After the circumcision, the Law of Moses established that the firstborn son was to be presented to the Lord and then ransomed; in addition, the mother had to purify herself of the legal impurity contracted (cf. Ex 13:2; 12-13. Lev 12:2-8). This offering of every first-born recalled the miraculous deliverance of the people of Israel from their captivity in Egypt. All the first-borns were presented to Yahweh, and then restored to the people. Our Lady prepared her heart, as only she could, to present her Son to God the Father and offer herself with Him. In doing so, she renewed her ” May it be done to me,” and once again placed her own life in God’s hands. Jesus was presented to His Father in Mary’s hands. Such an oblation was never made in that Temple and would never be offered again. The next offering would be made by Jesus himself, outside the city, on Calvary.
Mary and Joseph arrived at the Temple ready to faithfully fulfill what was established in the Law. The Law did not bind Mary, who is most pure and conceived her Son miraculously. But throughout her life, Our Lady never sought reasons that would exempt her from the common norms of her time. As on many other occasions, the Mother of God behaved like any other Jewish woman of those days. She wanted to be an example of obedience and humility: a humility that led her to not be an exception, because of the graces with which God had adorned her, and to present herself that day, accompanied by Joseph, as just another woman. In this way she teaches us to pass unnoticed among our companions, even though our hearts burn with love for God, without seeking exceptions because we are Christians: we are ordinary citizens, with the same rights and duties as others.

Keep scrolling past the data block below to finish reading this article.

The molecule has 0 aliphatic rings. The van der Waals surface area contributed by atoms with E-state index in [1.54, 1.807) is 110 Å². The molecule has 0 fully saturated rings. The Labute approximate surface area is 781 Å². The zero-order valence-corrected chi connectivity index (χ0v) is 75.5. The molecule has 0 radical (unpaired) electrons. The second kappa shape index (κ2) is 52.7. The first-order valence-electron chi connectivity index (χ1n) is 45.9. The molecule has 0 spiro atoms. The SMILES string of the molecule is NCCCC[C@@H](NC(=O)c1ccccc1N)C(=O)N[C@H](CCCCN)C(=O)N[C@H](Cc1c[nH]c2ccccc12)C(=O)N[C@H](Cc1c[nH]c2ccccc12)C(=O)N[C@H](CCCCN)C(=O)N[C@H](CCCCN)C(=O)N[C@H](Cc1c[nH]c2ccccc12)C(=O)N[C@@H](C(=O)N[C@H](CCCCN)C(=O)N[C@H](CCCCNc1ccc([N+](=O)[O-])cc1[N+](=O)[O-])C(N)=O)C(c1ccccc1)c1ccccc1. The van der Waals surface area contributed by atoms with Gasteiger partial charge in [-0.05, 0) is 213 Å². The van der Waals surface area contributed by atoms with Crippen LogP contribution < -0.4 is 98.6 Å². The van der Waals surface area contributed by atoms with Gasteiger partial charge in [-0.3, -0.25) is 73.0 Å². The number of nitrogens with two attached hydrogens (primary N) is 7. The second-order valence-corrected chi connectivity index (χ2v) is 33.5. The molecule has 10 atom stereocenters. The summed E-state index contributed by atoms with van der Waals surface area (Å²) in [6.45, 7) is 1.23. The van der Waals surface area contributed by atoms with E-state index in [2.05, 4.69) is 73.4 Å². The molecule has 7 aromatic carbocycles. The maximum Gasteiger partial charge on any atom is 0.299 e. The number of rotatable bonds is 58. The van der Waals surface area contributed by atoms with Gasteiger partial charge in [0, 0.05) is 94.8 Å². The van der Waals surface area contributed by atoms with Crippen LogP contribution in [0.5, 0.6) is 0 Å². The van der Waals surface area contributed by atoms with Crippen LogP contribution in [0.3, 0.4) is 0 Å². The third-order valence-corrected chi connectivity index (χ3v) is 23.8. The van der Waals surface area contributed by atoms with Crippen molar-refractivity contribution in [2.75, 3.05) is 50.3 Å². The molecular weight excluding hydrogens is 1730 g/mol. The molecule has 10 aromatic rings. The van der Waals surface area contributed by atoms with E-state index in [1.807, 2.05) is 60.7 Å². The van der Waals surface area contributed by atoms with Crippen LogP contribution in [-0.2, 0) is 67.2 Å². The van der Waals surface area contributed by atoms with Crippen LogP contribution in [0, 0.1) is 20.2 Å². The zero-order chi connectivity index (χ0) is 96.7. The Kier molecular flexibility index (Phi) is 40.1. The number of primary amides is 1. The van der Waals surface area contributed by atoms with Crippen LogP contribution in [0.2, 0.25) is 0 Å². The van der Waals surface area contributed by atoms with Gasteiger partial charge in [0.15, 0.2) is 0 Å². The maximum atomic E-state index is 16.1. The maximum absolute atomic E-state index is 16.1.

They presented, as a symbolic ransom, the offering of the poor: a pair of turtledoves (cf. Lk 2:24). And they were met there by the elderly Simeon, a righteous man, who was waiting for the consolation of Israel. The Holy Spirit revealed to him what was hidden from others. Simeon took the child in his arms and blessed God, saying: Now, Master, you may let your servant go in peace, according to your word, for my eyes have seen your salvation, which you prepared in sight of all the peoples, a light for revelation to the Gentiles, and glory for your people Israel.
The liturgy of this feast presents the life of the Christian as an offering to the Lord, expressed in the procession of lighted candles that are slowly consumed, bit by bit, while providing light. The procession with the lighted candles signifies the light of Christ announced by Simeon in the Temple, Light to enlighten the nations, which spreads through every Christian, who is to be light wherever he or she is in the midst of the world.
Simeon blessed the parents, and said to Mary his mother: Behold, this child is destined for the fall and rise of many in Israel, and to be a sign of contradiction (and you yourself a sword shall pierce) so that the thoughts of many hearts may be revealed (Lk 2:34-35). These words addressed to the Virgin announce that she would be intimately united to the redemptive work of her Son. The sword of which Simeon speaks expresses Mary’s participation in the sufferings of her Son; it is an unspeakable pain that pierces her soul.
By father José Benito Cabaniña